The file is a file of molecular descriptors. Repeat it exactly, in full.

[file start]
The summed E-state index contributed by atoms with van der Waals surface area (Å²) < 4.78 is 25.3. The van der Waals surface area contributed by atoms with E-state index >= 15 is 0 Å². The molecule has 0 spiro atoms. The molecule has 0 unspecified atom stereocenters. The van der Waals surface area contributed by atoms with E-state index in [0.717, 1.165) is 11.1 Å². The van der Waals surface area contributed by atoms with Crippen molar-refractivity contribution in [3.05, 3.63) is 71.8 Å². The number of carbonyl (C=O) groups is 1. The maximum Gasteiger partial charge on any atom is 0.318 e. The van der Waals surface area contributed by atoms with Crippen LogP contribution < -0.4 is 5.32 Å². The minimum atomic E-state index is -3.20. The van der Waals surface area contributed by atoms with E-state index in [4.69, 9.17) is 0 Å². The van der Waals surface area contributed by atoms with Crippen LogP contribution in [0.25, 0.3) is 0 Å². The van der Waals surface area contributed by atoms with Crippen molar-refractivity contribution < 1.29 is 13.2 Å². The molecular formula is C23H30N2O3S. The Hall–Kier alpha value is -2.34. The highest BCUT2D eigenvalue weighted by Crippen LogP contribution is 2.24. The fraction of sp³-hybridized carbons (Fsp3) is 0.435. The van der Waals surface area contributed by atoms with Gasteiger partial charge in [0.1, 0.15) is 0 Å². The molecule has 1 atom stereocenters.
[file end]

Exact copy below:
The summed E-state index contributed by atoms with van der Waals surface area (Å²) < 4.78 is 25.3. The van der Waals surface area contributed by atoms with E-state index >= 15 is 0 Å². The molecule has 0 spiro atoms. The molecule has 0 unspecified atom stereocenters. The van der Waals surface area contributed by atoms with E-state index in [0.717, 1.165) is 11.1 Å². The van der Waals surface area contributed by atoms with Crippen molar-refractivity contribution in [3.05, 3.63) is 71.8 Å². The number of carbonyl (C=O) groups is 1. The maximum Gasteiger partial charge on any atom is 0.318 e. The van der Waals surface area contributed by atoms with Crippen LogP contribution < -0.4 is 5.32 Å². The minimum atomic E-state index is -3.20. The van der Waals surface area contributed by atoms with E-state index in [4.69, 9.17) is 0 Å². The van der Waals surface area contributed by atoms with Crippen LogP contribution in [0.25, 0.3) is 0 Å². The van der Waals surface area contributed by atoms with Crippen molar-refractivity contribution < 1.29 is 13.2 Å². The molecular formula is C23H30N2O3S. The Hall–Kier alpha value is -2.34. The highest BCUT2D eigenvalue weighted by Crippen LogP contribution is 2.24. The fraction of sp³-hybridized carbons (Fsp3) is 0.435. The van der Waals surface area contributed by atoms with Gasteiger partial charge in [0.1, 0.15) is 0 Å². The molecule has 1 atom stereocenters.